unusual traffic on my AP
hello, I was wondering if you could help me understand what is happening.
Ive been using kismit for about 2 weeks now, to monitor traffic on my wireless network. last night, there was a change in the usual pattern of traffic.
Its difficult to explain (as Im new to this), but, as far as I can tell, there was traffic being transmitted from my AP, and when looking at my AP 'Network List Details' section of Kismit, I noticed that the AP is producing alot of 'LLC' packets, and I dont know what these are. there was some data packets (although not many, they probably total 10 kb in 1 hour).
so I continued monitoring while I went to sleep, and when I returned to the computer in the morning, the 'LLC packets' were still being produced, but the total traffic seen on the network was 100MB.
I was wondering what these 'LLC' packets are?
the 'network list details' for my AP are as follows:
in the Kismit 'client list' for my network, I see the MAC code of my AP (00:1D:68:EB:5F:EE, printed on the label of the AP), but Im also seeing a similar MAC code (00:1D:68:EB:5F:EF). *EDIT, if I go into my AP config, it says 'Physical Address: 00:1D:68:EB:5F:EF'.*
BSSID : 00:1D:68:EB:5F:EF (which is confusing, because I thought my AP's MAC was 5F:EE, as printed on the underside of the AP
ENCRYPT: TKIP WPA PSK AES-CCM CCMP (not sure why TKIP is here, Im only using WPA2 ?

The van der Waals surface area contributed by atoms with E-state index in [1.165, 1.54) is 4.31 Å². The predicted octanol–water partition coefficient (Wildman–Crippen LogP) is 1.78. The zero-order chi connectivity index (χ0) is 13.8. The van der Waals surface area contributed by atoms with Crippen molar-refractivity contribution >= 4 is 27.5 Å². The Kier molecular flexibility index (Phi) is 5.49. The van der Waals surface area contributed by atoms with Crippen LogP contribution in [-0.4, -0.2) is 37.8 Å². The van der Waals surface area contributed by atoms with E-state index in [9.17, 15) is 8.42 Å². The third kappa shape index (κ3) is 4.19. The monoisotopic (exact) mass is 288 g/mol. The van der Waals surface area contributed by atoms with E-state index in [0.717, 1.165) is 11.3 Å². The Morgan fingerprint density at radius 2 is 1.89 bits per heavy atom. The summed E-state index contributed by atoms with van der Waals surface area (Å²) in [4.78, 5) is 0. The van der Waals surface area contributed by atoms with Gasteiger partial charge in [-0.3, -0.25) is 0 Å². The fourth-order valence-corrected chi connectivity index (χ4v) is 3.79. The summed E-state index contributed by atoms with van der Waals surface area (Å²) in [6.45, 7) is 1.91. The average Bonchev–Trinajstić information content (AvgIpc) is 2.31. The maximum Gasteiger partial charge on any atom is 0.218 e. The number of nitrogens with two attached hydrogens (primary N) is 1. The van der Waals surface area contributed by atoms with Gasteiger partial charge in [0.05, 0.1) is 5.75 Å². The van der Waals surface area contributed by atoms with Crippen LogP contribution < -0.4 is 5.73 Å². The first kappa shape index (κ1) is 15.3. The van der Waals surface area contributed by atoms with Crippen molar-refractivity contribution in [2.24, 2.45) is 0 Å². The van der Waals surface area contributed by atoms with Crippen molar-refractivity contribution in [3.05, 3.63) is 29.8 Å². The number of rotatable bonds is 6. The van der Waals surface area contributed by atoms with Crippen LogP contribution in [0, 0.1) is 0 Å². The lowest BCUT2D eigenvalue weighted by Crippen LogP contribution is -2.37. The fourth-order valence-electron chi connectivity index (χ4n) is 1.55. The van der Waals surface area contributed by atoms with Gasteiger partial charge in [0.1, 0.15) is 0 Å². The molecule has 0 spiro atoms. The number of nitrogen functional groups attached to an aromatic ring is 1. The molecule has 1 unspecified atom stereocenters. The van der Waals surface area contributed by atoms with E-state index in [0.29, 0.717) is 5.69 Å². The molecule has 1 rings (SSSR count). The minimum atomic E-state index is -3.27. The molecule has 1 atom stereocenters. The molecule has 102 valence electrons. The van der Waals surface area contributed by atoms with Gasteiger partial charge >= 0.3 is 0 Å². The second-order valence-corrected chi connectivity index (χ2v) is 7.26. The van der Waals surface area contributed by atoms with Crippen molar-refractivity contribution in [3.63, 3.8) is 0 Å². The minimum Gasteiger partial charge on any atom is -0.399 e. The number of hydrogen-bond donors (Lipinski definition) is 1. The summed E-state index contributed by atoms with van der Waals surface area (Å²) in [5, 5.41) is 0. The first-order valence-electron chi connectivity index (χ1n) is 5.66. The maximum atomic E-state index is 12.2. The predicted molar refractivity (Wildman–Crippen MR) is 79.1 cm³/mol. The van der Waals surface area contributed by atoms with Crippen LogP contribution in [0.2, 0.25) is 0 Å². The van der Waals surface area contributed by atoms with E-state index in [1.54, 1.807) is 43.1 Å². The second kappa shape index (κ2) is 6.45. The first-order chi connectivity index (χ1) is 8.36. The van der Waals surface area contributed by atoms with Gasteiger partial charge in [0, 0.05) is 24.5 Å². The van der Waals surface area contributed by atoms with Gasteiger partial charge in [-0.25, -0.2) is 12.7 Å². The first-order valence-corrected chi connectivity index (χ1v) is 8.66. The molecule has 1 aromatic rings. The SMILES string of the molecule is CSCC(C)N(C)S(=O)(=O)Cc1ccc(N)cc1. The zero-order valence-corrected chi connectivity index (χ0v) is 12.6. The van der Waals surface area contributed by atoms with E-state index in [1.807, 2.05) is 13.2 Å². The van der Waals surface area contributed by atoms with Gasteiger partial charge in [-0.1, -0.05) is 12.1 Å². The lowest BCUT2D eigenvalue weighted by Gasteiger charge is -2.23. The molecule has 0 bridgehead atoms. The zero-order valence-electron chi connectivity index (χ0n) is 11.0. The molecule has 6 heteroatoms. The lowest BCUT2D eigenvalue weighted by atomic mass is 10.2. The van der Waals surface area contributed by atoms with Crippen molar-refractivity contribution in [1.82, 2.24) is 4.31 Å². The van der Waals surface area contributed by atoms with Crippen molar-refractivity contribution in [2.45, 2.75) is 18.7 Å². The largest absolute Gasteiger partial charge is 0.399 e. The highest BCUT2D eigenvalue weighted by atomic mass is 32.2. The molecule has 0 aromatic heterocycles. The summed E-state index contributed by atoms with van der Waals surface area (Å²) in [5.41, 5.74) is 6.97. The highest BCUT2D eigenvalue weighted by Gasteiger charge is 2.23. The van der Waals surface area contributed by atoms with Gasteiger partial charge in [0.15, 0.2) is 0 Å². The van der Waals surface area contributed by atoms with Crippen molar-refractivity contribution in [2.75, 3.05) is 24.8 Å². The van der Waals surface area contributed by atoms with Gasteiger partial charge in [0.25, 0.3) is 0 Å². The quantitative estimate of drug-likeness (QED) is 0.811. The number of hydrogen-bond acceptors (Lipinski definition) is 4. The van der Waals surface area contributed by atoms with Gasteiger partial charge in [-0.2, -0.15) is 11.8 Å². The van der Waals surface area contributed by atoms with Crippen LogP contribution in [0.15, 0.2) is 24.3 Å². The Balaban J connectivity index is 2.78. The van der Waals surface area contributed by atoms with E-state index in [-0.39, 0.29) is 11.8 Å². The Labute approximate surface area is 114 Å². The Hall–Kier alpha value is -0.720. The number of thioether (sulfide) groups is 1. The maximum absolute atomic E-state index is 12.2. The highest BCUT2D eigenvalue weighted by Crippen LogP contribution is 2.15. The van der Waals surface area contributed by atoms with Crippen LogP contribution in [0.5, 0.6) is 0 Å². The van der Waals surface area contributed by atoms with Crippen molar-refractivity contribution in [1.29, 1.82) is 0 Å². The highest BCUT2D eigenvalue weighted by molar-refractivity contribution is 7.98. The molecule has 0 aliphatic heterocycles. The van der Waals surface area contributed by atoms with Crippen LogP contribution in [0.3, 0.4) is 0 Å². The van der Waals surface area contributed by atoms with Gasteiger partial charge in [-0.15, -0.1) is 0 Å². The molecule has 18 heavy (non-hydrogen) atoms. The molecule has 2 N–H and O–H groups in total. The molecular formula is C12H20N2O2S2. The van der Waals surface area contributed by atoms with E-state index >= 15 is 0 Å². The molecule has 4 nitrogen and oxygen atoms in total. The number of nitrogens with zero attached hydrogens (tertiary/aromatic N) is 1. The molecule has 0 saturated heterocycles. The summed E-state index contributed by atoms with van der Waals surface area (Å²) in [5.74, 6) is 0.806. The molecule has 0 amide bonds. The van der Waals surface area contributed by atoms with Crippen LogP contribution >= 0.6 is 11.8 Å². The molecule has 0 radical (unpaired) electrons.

LLC: 322874 (usually 0)
WEAK: 46 (usually 0)
DUPE IV: 145562 (usually 0)
the 'client list' looks like this:
its confusing to me why there are 2 MAC codes which are so similar?
s FF:FF:FF:FF:FF:FF data=0 crypt=0 size=0
S 01:00:5E:7F:FF:FA data=0 crypt=0 size=0
S 01:00:5E:00:00:16 data=0 crypt=0 size=0
I 00:1D:68:EB:5F:EF data=18 crypt=0 size=2
F 00:1D:68:EB:5F:EE data=108850 crypt=10885 size=109M
Well Ive been trying to do a little research into this and LLC stands for Logical Link Control. These packets handle multiplexing and are standard over most data protocols. Basically these guys manage the link between your AP and a client so that multiple streams of data can be moved quickly and efficiently over a single connection.
So when data is created on your computer different programs and protocols and whatnot all stream out their data in different formats. When this data needs to go through a bottleneck such as a network cable or Wifi signal it needs to be combined and translated into a single stream of data that can be understood by other NICs. The LLC packets make sure that everyone is talking in the same language, that the rate of transmission isn't overwhelming the rate of reception, and that the data is being sent is complete and not corrupted by packet loss. Once everything makes it across the bottleneck it can be separated into its individual streams again and processed.
Now the LLCs come in two forms
(Type 1) "Unacknowledged connectionless-mode" This is sort of a broadcast mode where the data has no specific connection, it is simply packed into a readable format and sent out to who ever can intercept it. The LLC makes sure that anyone can read the data with the proper hardware/software